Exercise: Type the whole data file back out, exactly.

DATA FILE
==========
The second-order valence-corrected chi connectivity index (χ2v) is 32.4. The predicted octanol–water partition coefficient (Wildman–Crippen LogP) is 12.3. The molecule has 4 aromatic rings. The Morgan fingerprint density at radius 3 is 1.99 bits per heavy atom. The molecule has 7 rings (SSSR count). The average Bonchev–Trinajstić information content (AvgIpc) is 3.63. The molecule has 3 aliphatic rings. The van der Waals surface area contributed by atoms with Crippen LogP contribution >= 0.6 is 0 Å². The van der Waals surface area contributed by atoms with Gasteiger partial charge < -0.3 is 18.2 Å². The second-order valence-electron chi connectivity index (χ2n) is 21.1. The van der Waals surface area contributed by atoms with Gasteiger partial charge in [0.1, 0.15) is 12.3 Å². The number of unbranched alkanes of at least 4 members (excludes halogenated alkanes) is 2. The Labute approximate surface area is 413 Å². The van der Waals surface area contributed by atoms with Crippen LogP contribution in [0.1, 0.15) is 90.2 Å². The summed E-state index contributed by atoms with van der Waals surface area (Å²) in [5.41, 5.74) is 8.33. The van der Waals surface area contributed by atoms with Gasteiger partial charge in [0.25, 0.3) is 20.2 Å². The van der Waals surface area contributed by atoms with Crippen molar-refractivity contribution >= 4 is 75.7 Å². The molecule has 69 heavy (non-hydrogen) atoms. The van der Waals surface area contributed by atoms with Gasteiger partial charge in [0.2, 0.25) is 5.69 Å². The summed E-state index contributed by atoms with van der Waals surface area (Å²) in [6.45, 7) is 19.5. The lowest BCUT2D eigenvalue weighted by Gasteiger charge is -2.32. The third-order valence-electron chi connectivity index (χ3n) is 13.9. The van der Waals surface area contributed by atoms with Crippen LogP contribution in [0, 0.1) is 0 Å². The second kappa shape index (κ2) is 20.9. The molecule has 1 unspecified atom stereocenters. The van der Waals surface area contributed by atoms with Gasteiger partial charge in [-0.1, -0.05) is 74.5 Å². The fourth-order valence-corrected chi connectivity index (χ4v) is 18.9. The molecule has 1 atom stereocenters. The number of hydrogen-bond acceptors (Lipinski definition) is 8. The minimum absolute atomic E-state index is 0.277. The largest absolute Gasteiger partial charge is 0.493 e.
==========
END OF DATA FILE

The second-order valence-corrected chi connectivity index (χ2v) is 32.4. The predicted octanol–water partition coefficient (Wildman–Crippen LogP) is 12.3. The molecule has 4 aromatic rings. The Morgan fingerprint density at radius 3 is 1.99 bits per heavy atom. The molecule has 7 rings (SSSR count). The average Bonchev–Trinajstić information content (AvgIpc) is 3.63. The molecule has 3 aliphatic rings. The van der Waals surface area contributed by atoms with Crippen LogP contribution >= 0.6 is 0 Å². The van der Waals surface area contributed by atoms with Gasteiger partial charge < -0.3 is 18.2 Å². The second-order valence-electron chi connectivity index (χ2n) is 21.1. The van der Waals surface area contributed by atoms with Gasteiger partial charge in [0.1, 0.15) is 12.3 Å². The number of unbranched alkanes of at least 4 members (excludes halogenated alkanes) is 2. The Labute approximate surface area is 413 Å². The van der Waals surface area contributed by atoms with Crippen LogP contribution in [0.1, 0.15) is 90.2 Å². The summed E-state index contributed by atoms with van der Waals surface area (Å²) in [5.41, 5.74) is 8.33. The van der Waals surface area contributed by atoms with Gasteiger partial charge in [0.25, 0.3) is 20.2 Å². The van der Waals surface area contributed by atoms with Crippen molar-refractivity contribution >= 4 is 75.7 Å². The molecule has 69 heavy (non-hydrogen) atoms. The van der Waals surface area contributed by atoms with Gasteiger partial charge in [0.2, 0.25) is 5.69 Å². The summed E-state index contributed by atoms with van der Waals surface area (Å²) in [6.45, 7) is 19.5. The lowest BCUT2D eigenvalue weighted by Gasteiger charge is -2.32. The third-order valence-electron chi connectivity index (χ3n) is 13.9. The van der Waals surface area contributed by atoms with Crippen LogP contribution in [0, 0.1) is 0 Å². The second kappa shape index (κ2) is 20.9. The molecule has 1 unspecified atom stereocenters. The van der Waals surface area contributed by atoms with Gasteiger partial charge in [-0.1, -0.05) is 74.5 Å². The fourth-order valence-corrected chi connectivity index (χ4v) is 18.9. The molecule has 1 atom stereocenters. The number of hydrogen-bond acceptors (Lipinski definition) is 8. The minimum absolute atomic E-state index is 0.277. The largest absolute Gasteiger partial charge is 0.493 e.